Charles Wilson – Sweet & Sour Blues | Album Review

charleswilsoncdCharles Wilson – Sweet & Sour Blues

Blues Critic Records

11 songs – 47 minutes

Charles Wilson has been something of a fixture on the Chicago soul scene since the 1970s, although he didn’t cut his first full album until 1990’s Blues In The Key Of C. Over the years, he has moved closer to the blues, in particular on his 2005 Delmark release, If Heartaches Were Nickels, which garnered a W.C. Handy nomination for Best Soul/Blues Album.

His new album, Sweet & Sour Blues, continues to mine that rich seam of music that is equal parts soul and blues, and with great success. The album contains 11 original songs packed into just over three-quarters of an hour, and there isn’t a duff track on there.

Wilson has a rich, vibrant, emotionally-charged voice, capable of expressing love, lust and longing. It’s very much a classic soul-blues voice, particularly suiting to the pleading, desperate “Love Coupons”. He also benefits from being backed by the mighty Travis Haddix and his band, who provide stellar yet understated support.

Haddix is in something of a frenzy of activity at the moment. His last studio album, Love Coupon, was favorably reviewed in the 14 September 2015 issue of Bluesblast Magazine, quickly followed by the excellent career retrospective It’s My Turn Now – The Best Of (reviewed in the 22 October 2015 issue of Bluesblast). And now he and his band play on the 11 songs of Sweet & Sour – all of which were also written by Haddix. As usual, the rhythm section of Ed Lemmers and Jeremy Sullivan nail a variety of grooves with authority, while Haddix’s solos and fills offer a master class in modern day B.B. King-influenced electric blues guitar. His first solo on “2 Steps From A Lie” is outrageously good.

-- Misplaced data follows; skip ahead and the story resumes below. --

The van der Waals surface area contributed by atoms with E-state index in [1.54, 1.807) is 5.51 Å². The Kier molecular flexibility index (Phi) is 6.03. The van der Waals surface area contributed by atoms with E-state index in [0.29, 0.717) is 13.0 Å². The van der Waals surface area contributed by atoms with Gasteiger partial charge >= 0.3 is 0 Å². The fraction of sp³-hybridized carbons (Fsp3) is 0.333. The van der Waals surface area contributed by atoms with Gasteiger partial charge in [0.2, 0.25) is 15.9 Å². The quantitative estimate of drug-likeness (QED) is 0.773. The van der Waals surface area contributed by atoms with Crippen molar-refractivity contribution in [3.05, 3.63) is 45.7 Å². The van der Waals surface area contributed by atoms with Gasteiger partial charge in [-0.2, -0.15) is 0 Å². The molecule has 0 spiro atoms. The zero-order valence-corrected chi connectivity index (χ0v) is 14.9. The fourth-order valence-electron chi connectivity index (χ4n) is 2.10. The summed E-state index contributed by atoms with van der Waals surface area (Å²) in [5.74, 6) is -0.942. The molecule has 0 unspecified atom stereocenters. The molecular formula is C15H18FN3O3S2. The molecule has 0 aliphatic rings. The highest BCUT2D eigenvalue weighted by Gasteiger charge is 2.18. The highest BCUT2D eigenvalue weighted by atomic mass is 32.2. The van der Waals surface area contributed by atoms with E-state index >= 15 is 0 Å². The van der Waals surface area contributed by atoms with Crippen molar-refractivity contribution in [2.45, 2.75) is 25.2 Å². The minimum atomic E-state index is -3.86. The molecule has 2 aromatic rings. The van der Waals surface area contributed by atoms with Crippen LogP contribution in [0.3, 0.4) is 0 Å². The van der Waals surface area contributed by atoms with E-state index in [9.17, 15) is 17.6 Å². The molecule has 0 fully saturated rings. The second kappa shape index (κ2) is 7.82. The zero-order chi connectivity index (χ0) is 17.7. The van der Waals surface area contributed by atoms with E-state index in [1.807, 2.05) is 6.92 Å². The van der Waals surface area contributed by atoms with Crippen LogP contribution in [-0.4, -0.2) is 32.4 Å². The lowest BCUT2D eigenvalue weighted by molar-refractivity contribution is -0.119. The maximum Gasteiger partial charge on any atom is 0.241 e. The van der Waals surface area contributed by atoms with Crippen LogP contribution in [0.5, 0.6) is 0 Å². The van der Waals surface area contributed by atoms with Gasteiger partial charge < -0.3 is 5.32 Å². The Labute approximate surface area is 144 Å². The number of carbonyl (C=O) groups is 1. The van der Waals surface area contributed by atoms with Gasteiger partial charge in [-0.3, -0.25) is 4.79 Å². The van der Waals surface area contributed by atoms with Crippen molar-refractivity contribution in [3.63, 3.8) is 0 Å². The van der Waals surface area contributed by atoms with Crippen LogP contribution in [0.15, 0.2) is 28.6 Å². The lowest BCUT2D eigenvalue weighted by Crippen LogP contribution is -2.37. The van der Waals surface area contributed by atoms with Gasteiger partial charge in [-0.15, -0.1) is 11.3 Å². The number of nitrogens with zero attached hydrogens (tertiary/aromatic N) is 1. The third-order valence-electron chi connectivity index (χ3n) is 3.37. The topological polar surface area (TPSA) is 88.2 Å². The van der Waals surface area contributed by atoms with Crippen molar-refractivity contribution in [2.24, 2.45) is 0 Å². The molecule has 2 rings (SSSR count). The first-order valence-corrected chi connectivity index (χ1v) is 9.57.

The songs, as one might expect from Haddix, are well-constructed with clever lyrics. On the slow shuffle of “Old Fashioned Justice”, Wilson sings: “You want a man who won’t make you sob, and do anything you say. The man you got, he got you working two jobs, and bringing him all your pay. That’s old-fashioned justice – the craziest thing I ever heard. You didn’t get the man that you wanted – you got the one you deserve.”

But despite Haddix’s heavy involvement in Sweet & Sour (he also produced the release), there is no doubt that it is Wilson’s album. Wilson stamps his own personality and style on every song and his voice is really a wondrous thing. On the slow blues of “Dinner With The Devil”, he expertly treads the delicate balance between the explicit humor of the lyrics and sub-text of the pain and rejection felt by the protagonist – “They say that the way to a man’s heart is through his stomach, and I know you disagree. Lean cuisine is not a part of your scene. That’s why you never cook for me. I never say that I’m hungry when I’m out in the street. It’s like having dinner with the devil every time we sit down to eat. I don’t care – anything you do is alright. But I keep some money in my pocket so I can eat out every night.”

Sweet & Sour is a very impressive, highly enjoyable album of traditional blues-soul. If you like the music of masters such as James Carr, Johnny Adams and Little Milton (Wilson’s uncle), you will want to hear this album.

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